In a ruling handed down on May 2nd, the Ramsey County District Court ruled in our favor.
Since 2003, the City of St. Paul has been taxing street maintenance separately to disguise and minimize reported property tax increases. When the old Right of Way system was successfully challenged in the Minnesota Supreme Court in 2016, the city rebranded it as the Street Maintenance Service Program.
These policies have created hugely uneven burdens. Some residents are saddled with thousands of dollars in street maintenance fees while their neighbors, who also use these arterial streets, pay little or nothing.
There are fair and legal ways for the City to do this. Instead, the city is sidestepping Minnesota law, and with it the important protections the law provides for taxpayers.
Why We're Fighting.
Taxes Should be Fair
The cost of maintaining our street network should be shared by everyone.
The City needs to stop penalizing homeowners who live on major thoroughfares while giving everyone else a free ride.
Taxes Must be Legal
St. Paul needs to start complying with Minnesota law.
The Minnesota Supreme Court threw out the same system in 2016. Rebranding an illegal system doesn’t make it legal.
St. Paul needs to be held accountable.
Cities are supposed to listen to their residents. That includes meaningful public consultation, hearings, and adequate notice before work begins.
On May 2nd, the Ramsey County District Court ruled in our favor in our appeal against the City of Saint Paul’s street maintenance assessment charges. In a 22 page written order, Judge Awsumb ruled definitively that charges assessed to properties under the Street Maintenance Service Program (SMSP) are non-uniform taxes thus requiring proof of special …
More than 3 years after we filed our first Appeal against the City of Saint Paul’s Mill & Overlay program, our consolidated Appeal was heard in the Ramsey County District Court today. The hour long hearing was held virtually. Ben Loetscher of Ferdinand Peters appeared on our behalf, while Anissa Mediger appeared on behalf of …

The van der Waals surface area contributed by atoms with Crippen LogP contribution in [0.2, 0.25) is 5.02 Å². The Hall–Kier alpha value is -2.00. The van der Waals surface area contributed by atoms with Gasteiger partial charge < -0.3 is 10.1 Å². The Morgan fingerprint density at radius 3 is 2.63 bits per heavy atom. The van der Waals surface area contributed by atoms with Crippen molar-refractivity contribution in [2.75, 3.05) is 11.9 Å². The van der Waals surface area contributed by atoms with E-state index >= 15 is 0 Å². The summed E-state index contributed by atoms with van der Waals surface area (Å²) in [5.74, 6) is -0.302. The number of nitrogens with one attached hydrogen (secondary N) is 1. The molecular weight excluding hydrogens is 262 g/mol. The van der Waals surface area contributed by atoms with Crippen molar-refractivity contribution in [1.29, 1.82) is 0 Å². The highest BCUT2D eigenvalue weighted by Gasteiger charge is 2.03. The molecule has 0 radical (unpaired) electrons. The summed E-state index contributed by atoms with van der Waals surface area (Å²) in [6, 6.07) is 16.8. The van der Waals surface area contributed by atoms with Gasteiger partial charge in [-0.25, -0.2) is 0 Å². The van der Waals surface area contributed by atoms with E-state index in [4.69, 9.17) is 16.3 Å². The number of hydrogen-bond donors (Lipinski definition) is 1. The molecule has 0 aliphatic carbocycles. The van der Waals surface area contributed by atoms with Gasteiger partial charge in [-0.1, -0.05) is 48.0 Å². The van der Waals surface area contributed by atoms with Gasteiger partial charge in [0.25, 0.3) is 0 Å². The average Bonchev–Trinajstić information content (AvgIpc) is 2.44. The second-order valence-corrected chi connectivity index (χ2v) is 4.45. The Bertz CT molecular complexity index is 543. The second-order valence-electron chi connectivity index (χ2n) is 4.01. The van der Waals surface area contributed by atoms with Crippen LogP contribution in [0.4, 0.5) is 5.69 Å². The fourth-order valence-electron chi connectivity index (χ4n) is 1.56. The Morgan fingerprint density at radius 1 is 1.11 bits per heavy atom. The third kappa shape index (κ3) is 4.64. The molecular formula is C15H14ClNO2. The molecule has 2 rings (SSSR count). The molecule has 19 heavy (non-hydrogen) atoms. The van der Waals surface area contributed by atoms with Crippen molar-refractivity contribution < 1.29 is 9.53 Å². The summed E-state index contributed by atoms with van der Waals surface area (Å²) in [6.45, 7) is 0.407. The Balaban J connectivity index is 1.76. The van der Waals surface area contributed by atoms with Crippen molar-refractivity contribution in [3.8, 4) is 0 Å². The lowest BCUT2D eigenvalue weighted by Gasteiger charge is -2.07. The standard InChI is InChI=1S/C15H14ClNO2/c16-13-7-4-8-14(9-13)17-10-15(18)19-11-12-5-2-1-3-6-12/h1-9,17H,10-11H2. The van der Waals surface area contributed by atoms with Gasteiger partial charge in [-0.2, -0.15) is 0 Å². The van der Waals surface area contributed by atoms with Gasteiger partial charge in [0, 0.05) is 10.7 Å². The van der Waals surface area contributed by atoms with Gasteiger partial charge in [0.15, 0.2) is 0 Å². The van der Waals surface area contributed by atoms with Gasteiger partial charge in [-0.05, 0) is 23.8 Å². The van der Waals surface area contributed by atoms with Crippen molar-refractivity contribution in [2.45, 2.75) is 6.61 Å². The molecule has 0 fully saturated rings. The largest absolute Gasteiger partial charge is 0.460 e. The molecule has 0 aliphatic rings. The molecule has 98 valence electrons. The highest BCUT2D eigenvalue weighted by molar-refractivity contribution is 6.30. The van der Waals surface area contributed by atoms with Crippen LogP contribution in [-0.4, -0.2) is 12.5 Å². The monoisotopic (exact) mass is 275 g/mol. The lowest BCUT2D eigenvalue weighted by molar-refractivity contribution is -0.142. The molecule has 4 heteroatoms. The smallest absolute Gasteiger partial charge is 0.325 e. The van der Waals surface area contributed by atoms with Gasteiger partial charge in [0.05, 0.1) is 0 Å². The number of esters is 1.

We have received word that the City of St. Paul has started sending out initial invoices for its 2019 Mill & Overlay projects. As with the 2018 projects, the City’s policy of burdening property owners on thoroughfares with the vastly disproportionate costs of maintaining those streets for everyone is unfair and contrary to the law. …
Following the City’s decision to approve the remaining four sets of assessments on September 28th, we have served our second appeal against the 2018 mill & overlay charges on the City clerk. This new appeal is from property owners on Franklin Ave., Prior Ave., Third St. and Western Ave. and comprises an additional 16 properties. …
The city council has approved the remaining assessments for Franklin Avenue, Prior Avenue, Third Street, and Western Avenue. The assessments returned to the agenda for the 9/25/19 city council meeting. Here’s the video stream of the assessments being approved. The vote was originally laid over for a week at CM Prince and CM Thao’s request …
Yesterday, the city held a closed door meeting “to discuss pending litigation in First Baptist Church of St. Paul, et al v. City of Saint Paul and Christina Anderson, et al v. City of Saint Paul”. No further details were shared, but it’s likely that the city attorney has (finally) looked at the adverse decision …
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